Swine flu not in Iowa

People wear masks as they attend Mass at Metropolitan Cathedral in Mexico City April 26. Fears of the spread of the swine flu had kept millions of Mexicans indoors to avoid the virus. (CNS photo/Eliana Aponte, Reuters)

The swine flu, which began in March in Mexico, has spread into the United States and other parts of the world. It was not at a pandemic level at press time April 28, said Deacon Frank Agnoli of the Diocese of Davenport. Deacon Agnoli, the chancery’s safety officer, met with its Disaster Committee that day to discuss the evolving world health situation. No cases of swine flu had been reported in Iowa at that point.

According to the Centers for Disease Control (CDC), the swine flu is a respiratory disease in pigs, similar to the flu that hits the U.S. in the fall and winter.

Because of a mutation, this strain of the swine flu virus is more easily transmitted to humans and between people. It is a respiratory virus (spread by coughing and sneezing, or touching a surface with flu virus on it and then touching your mouth, nose, or eyes). It is not spread by eating properly cooked pork, Deacon Agnoli said in an information flyer sent by mail to parishes.

Because it is a new virus, there is no vaccine for this strain of swine flu. However, this strain seems to be susceptible to the newer anti-viral drugs such as Tamiflu and Relenza, he said.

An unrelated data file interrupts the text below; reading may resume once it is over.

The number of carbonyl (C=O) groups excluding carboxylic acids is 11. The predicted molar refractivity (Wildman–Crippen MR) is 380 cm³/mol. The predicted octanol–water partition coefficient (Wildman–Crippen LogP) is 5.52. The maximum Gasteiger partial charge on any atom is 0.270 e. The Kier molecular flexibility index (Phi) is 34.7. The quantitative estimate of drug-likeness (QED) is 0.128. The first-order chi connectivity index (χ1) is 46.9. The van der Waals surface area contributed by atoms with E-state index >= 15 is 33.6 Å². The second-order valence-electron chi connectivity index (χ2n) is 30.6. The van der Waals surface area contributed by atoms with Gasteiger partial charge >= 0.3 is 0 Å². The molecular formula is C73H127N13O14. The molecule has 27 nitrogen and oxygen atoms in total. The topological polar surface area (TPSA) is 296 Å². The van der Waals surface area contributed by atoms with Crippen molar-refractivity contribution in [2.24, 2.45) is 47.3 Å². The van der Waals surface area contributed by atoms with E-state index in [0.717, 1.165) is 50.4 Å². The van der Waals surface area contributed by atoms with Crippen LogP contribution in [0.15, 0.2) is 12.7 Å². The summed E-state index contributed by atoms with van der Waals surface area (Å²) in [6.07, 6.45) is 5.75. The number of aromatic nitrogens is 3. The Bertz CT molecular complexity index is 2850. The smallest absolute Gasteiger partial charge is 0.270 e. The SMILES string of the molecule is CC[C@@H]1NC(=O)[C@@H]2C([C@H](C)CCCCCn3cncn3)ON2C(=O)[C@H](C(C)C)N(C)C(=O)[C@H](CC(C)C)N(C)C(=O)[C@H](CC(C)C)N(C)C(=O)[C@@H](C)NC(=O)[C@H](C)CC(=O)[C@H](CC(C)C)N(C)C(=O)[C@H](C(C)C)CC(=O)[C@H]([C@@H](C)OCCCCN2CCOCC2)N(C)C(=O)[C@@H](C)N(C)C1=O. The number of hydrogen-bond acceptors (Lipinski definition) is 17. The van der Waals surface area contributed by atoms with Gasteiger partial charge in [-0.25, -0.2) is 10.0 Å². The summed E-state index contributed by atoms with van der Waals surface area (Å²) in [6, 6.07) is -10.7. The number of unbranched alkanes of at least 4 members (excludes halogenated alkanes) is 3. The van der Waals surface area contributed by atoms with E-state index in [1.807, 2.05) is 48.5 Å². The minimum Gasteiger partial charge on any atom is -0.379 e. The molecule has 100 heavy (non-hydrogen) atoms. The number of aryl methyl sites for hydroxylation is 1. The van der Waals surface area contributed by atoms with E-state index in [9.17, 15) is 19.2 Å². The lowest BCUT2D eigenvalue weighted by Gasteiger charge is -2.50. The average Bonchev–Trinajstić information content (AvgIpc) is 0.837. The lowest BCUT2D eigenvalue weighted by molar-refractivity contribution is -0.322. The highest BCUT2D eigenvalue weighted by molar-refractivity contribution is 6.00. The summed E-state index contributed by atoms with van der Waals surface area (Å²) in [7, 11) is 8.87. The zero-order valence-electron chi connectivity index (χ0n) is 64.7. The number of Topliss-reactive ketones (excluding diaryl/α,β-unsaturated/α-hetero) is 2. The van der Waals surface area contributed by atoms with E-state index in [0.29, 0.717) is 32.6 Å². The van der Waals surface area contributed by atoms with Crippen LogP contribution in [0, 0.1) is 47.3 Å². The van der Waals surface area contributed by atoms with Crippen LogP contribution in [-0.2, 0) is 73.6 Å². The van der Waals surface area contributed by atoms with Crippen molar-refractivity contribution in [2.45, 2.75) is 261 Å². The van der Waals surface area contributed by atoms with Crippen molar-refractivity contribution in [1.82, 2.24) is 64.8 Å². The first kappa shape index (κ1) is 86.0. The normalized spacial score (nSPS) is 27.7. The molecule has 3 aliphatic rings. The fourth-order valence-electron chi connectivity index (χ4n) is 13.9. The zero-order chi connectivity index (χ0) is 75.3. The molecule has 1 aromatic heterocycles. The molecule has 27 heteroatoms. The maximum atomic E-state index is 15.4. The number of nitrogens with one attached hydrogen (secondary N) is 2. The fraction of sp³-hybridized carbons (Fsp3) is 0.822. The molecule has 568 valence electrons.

He emphasized the need for good hand washing.  Also, those who are feeling ill should stay home. Use common sense; be prepared — but don’t panic, he added.

The Disaster Committee advises the people of the diocese to stay informed because of the rapidly evolving situation. “While the news media will continue to publicize more and more outbreaks, keep a level head,” Deacon Agnoli said.

The diocesan Web site www.davenportdiocese.org/disaster/index.htm and CDC Web site www.cdc.gov/swineflu offer resources and updates on its spread.

The diocese also reminds parishioners to review hygiene techniques: Cover your mouth and nose when you cough or sneeze. Properly dispose of any tissues. Clean your hands. Avoid touching your eyes, nose or mouth.

The diocese is not calling for any pastoral or liturgical changes. Policies are written that pastors and parish staff can refer to if the need arises.

Deacon Agnoli and Deacon David Montgomery, the diocese’s communications director, stress that parishes don’t need to put away the holy water or the chalice. “We are not calling for any changes in pastoral or liturgical practices,” Deacon Agnoli said. “However, this is a good time to begin preparing for a possible outbreak.” But such preparations are helpful with seasonal flu as well as in other emergencies, he added.

He advised parishes to be aware of any vulnerable populations, such as the elderly, disabled, chronically ill and homeless within the parish. They may need extra assistance in accessing resources should a pandemic occur. Those ministers who take Communion to the sick are a great resource in assessing those needs.

Deacon Agnoli reminded parishes to be aware of other opportunities for local outreach, such as food banks, a hotline for coordinating volunteers and those in need, and offering support to local health agencies.

He also encouraged people to remember the importance of good self-care.  “Parish priests and other ministers may be overwhelmed, offer guidance and resources as available,” he said.

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